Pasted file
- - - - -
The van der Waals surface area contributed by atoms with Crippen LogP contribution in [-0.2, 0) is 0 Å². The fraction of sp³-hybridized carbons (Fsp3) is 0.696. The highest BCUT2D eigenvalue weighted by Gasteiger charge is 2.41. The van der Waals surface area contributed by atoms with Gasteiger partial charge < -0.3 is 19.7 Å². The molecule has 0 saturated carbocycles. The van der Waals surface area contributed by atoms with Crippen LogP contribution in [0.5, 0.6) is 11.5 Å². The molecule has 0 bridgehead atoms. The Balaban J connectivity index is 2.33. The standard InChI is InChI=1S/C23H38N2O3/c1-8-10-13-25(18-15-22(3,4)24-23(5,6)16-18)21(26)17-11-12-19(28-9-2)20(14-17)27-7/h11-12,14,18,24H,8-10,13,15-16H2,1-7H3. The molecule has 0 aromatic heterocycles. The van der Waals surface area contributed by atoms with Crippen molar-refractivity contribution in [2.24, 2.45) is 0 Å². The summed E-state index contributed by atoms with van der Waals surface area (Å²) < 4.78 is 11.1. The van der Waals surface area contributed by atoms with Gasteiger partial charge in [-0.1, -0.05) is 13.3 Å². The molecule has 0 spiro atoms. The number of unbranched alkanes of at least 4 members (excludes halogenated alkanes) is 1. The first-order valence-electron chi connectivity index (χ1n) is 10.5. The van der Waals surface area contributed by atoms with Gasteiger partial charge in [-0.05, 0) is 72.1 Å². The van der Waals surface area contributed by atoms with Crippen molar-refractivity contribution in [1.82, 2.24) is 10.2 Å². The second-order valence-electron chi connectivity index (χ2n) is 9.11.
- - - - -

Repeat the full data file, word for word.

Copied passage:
The van der Waals surface area contributed by atoms with Crippen LogP contribution in [-0.2, 0) is 0 Å². The fraction of sp³-hybridized carbons (Fsp3) is 0.696. The highest BCUT2D eigenvalue weighted by Gasteiger charge is 2.41. The van der Waals surface area contributed by atoms with Gasteiger partial charge < -0.3 is 19.7 Å². The molecule has 0 saturated carbocycles. The van der Waals surface area contributed by atoms with Crippen LogP contribution in [0.5, 0.6) is 11.5 Å². The molecule has 0 bridgehead atoms. The Balaban J connectivity index is 2.33. The standard InChI is InChI=1S/C23H38N2O3/c1-8-10-13-25(18-15-22(3,4)24-23(5,6)16-18)21(26)17-11-12-19(28-9-2)20(14-17)27-7/h11-12,14,18,24H,8-10,13,15-16H2,1-7H3. The molecule has 0 aromatic heterocycles. The van der Waals surface area contributed by atoms with Crippen molar-refractivity contribution in [2.24, 2.45) is 0 Å². The summed E-state index contributed by atoms with van der Waals surface area (Å²) < 4.78 is 11.1. The van der Waals surface area contributed by atoms with Gasteiger partial charge in [-0.1, -0.05) is 13.3 Å². The molecule has 0 spiro atoms. The number of unbranched alkanes of at least 4 members (excludes halogenated alkanes) is 1. The first-order valence-electron chi connectivity index (χ1n) is 10.5. The van der Waals surface area contributed by atoms with Gasteiger partial charge in [-0.05, 0) is 72.1 Å². The van der Waals surface area contributed by atoms with Crippen molar-refractivity contribution in [1.82, 2.24) is 10.2 Å². The second-order valence-electron chi connectivity index (χ2n) is 9.11.